when antipsychotics aren’t antipsychotic (or, a multi-tiered fountain filled with rum)

July 14, 2007

The Last Psychiatrist has a very interesting post on how antipsychotics function at different doses. He/she uses the metaphor of a multi-tiered fountain (filled with rum) to talk about Seroquel: you fill the top (sedation) tier of receptors before you overflow into the antipsychotic tier of receptors. I.e., Seroquel is not an antipsychotic on lower doses.

Once the top tier is filled, you cannot fill it any more, which is why people on high doses of Seroquel are not asleep 24/7 but are getting other additional effects.

I don’t have the background knowledge to evaluate this claim independently, but I thought it was interesting enough to pass on, and if I get other confirming/disconfirming info, I’ll pass that along too.

Suicide Attempts Decline After Depression Treatment, Study Finds

July 2, 2007

In a study of more than 100,000 patients treated for depression, suicide attempts declined during the first month of treatment–whether that treatment consisted of medication, psychotherapy, or both. The findings, published by Group Health researchers in the July American Journal of Psychiatry, show a similar pattern for populations of adolescents and young adults (up to age 24) as for older adults.

Suicide attempts, overall, are not raised by medication, either for adults or adolescents/young adults. Nonetheless, some people do become suicidal despite never having been so before. The prof suggests that this is due to subgroups (duh, some of the 30-40% of bipolar patients who get hypo/manic/mixed, but I wonder if there’s anyone else – maybe we’ll find out eventually).

I do wonder, though, if some of the improvement isn’t regression to the mean – people frequently don’t start treatment until they’re quite bad off, and mood episodes tend to pass with time.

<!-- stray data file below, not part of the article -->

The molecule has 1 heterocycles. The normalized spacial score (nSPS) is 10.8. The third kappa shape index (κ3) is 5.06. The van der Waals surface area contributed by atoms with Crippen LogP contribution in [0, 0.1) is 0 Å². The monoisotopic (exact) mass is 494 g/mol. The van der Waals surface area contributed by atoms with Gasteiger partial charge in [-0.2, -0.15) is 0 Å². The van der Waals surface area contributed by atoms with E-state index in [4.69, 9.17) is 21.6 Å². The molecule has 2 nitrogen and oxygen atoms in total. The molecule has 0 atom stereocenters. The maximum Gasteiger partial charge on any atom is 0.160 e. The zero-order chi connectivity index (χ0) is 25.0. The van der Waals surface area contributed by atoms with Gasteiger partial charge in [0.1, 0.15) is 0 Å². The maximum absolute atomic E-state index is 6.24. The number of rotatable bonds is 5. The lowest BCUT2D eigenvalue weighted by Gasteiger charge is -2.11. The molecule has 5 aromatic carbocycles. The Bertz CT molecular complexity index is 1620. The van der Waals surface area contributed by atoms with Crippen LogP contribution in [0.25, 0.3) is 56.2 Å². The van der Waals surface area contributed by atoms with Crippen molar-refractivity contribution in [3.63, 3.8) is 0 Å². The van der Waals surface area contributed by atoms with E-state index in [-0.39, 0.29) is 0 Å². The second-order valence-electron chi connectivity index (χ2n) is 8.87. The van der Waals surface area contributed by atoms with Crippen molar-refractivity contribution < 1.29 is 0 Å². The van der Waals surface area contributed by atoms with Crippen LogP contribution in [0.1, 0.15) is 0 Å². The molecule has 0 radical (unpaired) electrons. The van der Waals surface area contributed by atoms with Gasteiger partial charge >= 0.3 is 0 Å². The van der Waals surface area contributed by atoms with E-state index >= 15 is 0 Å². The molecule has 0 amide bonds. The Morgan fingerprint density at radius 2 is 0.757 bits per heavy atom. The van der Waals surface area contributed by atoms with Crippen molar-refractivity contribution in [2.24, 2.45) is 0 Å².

manic mice? and circadian rhythms

June 25, 2007

Manic mice

Mice engineered to lack a specific gene showed behaviors similar to human mania in a study funded in part by NIMH; they were hyperactive, slept less, appeared less depressed and anxious, and craved sugar, cocaine and pleasure stimulation. The rodents’ behavior was more normal after lithium treatment or restoration of a functioning CLOCK protein, which the knocked-out gene codes for.

The article says this is similar to human mania, and it sounds like it’s similar enough to tell us useful stuff, although the mice don’t sound bipolar, just, as they say, behaving similarly to some aspects of manic humans.

The CLOCK protein is involved in circadian rhythms. And so here is some interesting stuff on circadian rhythms in bipolar disorder, and on how lithium works, from one of my favorite bipolar disorder sites, Jim Phelps’ Psych Education. Lots of science, lots of high-level information that isn’t very widely spread, and an excellent site for info on bipolar II in general and on anxiety in bipolar.

risperdal conditionally approved for some uses in youth

June 21, 2007

“[T]he approvable letter concerns treatment of schizophrenia in adolescents aged 13-17 and for short-term treatment of the manic phase of bipolar disorder among children and adolescents ages 10-17”.

I wonder what it’s conditional on.

This was going to be a longer post on kids and antipsychotics, but I got some very good news and am going to go celebrate instead.

results of 2003 antidepressant warnings

June 19, 2007

From Psychiatric News: Diagnosis, Treatment of Youth for Depression Fell After FDA Alert

It’s not just that children and adolescents are less likely to be prescribed SSRIs following the alert – it’s that they’re now less likely to be diagnosed and less likely to be treated at all (there has been no corresponding increase in psychotherapy, atypical antipsychotics, or anxiolytics).

You can view the original journal article here.

In the article they suggest it’s possible that in the wake of the recommendation families may not be fully disclosing symptoms, or filling prescriptions written for them.

They also note that the rates of diagnosis are lower than the published incidence rates (i.e. how many people get diagnosed if you go and look and see, instead of only diagnosing people who come to you). So it’s unlikely that we used to be overdiagnosing and overprescribing, and likely that we are now even further underdiagnosing and undertreating.